Previously known for its forays into de­fense-related businesses, for the most recent four years Carlyle has focused at least part of its attention on the auto industry. (See box on this page.)

History of Carlyle Group Auto Supplier Acquisitions
  • March 1999 – Purchased 72 percent of German Honsel-Werke AG, a maker of aluminum die-cast products including trans­ mission casings, suspension components and engine blocks.
  • April 2001 – Took over bankrupt Key Plastics.
  • 2002 – Participated in bidding for TRW automotive business, but pulled out of the negotiations.
  • November 2002 – Purchased 77 per­ cent of German Edscha, a maker of hinges and convertible top systems.
  • December 2002 – Purchased Rexnord Industries of Milwaukee from Invensys. The company makes bearings, motor brakes and chains.
  • March 2003 – Purchasing troubled airbag maker Breed Technologies.

If there is a problem with this type of finance it is because auto suppliers’ custom­ers, principally the automakers, tend to look askance at private equity investors. “Finan­cial buyers,” as they are labeled, are often criticized as looking for the “quick buck.” There is a perception that they buy a com­pany at a distressed price, hang on until the equity market recovers, and then sell to the highest bidder. Automakers say they prefer to do business with “strategic buyers,” ex­isting suppliers seeking to make acquisi­tions to expand their capabilities and market opportunities.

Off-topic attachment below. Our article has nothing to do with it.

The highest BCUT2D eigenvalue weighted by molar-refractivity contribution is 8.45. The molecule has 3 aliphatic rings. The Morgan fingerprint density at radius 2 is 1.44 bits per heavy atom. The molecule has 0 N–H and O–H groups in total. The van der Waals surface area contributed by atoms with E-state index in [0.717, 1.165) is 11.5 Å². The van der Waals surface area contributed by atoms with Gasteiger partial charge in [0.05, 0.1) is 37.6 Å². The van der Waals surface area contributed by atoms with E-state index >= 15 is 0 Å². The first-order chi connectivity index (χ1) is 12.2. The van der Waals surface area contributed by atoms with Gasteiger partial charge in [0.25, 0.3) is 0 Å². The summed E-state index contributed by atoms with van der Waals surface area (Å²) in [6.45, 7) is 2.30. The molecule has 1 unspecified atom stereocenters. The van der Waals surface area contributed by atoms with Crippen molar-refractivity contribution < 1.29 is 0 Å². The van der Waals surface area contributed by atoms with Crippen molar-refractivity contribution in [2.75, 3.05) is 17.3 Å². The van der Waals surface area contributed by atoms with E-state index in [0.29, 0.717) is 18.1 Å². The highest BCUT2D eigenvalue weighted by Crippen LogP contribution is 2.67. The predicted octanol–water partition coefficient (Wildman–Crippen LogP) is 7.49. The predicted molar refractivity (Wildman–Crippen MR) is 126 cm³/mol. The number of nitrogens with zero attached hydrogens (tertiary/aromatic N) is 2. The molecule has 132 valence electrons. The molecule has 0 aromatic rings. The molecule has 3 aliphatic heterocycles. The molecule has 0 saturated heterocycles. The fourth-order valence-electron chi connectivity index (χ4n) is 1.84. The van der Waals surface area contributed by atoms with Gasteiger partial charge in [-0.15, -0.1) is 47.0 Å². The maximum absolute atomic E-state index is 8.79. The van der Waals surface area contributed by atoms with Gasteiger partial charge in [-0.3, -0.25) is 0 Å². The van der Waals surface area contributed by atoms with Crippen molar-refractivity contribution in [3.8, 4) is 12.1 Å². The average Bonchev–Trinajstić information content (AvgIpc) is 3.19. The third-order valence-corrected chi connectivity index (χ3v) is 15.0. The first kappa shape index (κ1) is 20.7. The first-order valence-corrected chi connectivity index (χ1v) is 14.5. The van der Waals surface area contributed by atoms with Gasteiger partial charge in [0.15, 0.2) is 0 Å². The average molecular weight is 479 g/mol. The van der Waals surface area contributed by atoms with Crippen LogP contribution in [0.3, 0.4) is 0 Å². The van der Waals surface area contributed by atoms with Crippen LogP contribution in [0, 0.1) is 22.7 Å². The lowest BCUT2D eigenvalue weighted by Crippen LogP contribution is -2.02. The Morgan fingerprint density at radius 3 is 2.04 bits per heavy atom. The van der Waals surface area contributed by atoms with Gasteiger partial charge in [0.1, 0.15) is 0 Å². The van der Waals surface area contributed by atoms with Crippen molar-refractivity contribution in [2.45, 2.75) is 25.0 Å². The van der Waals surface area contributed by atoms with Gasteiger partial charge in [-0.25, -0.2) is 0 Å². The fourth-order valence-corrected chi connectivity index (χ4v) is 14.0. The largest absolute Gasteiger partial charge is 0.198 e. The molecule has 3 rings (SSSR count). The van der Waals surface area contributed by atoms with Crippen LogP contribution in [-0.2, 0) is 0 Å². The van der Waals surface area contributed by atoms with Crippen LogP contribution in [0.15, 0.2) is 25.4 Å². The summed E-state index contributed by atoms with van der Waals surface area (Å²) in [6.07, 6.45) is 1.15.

Big Three automakers prefer “strategic buyers”

Gretchen Perkins of the private equity firm Long Point Capital agrees “that the OEM’s (primarily domestic ones) don’t con­sider financial buyers to be their first choice. This is due to the fact that when a financial buyer buys a company we always use debt (as much as we can!) as part of the purchase price. If the company wasn’t leveraged prior to the sale, the cash drain of the interest payments going forward means there is less money: 1) to pony up for Visteon, for in­ stance, to make the [cash up-front] ‘pay-to­ play’ payments; 2) to foot the increasing tooling investments; 3) to buy the latest machinery and equipment to make the parts at the always reducing price the OEMs want; and 4) to agree to big price cuts. In short, the OEM’s typically can extract more from an unleveraged company than a leverage done.

In the case of a strategic buyer, debt is not always a part of the acquisition structure, or if it is, maybe it’s not as much.” While it is true that Carlyle will likely sell some of its automotive holdings in the future for a handsome profit (according to one source, the firm has been averaging 36 percent annual returns for its investors), its apparent success with turning around the injection molder Key Plastics is a major step toward building cred­ibility with auto industry insiders. At this point of observation, it appears that Carlyle’s for­mula for obtaining the best price in the future is the same as a strategic buyer’s for building value over the long haul.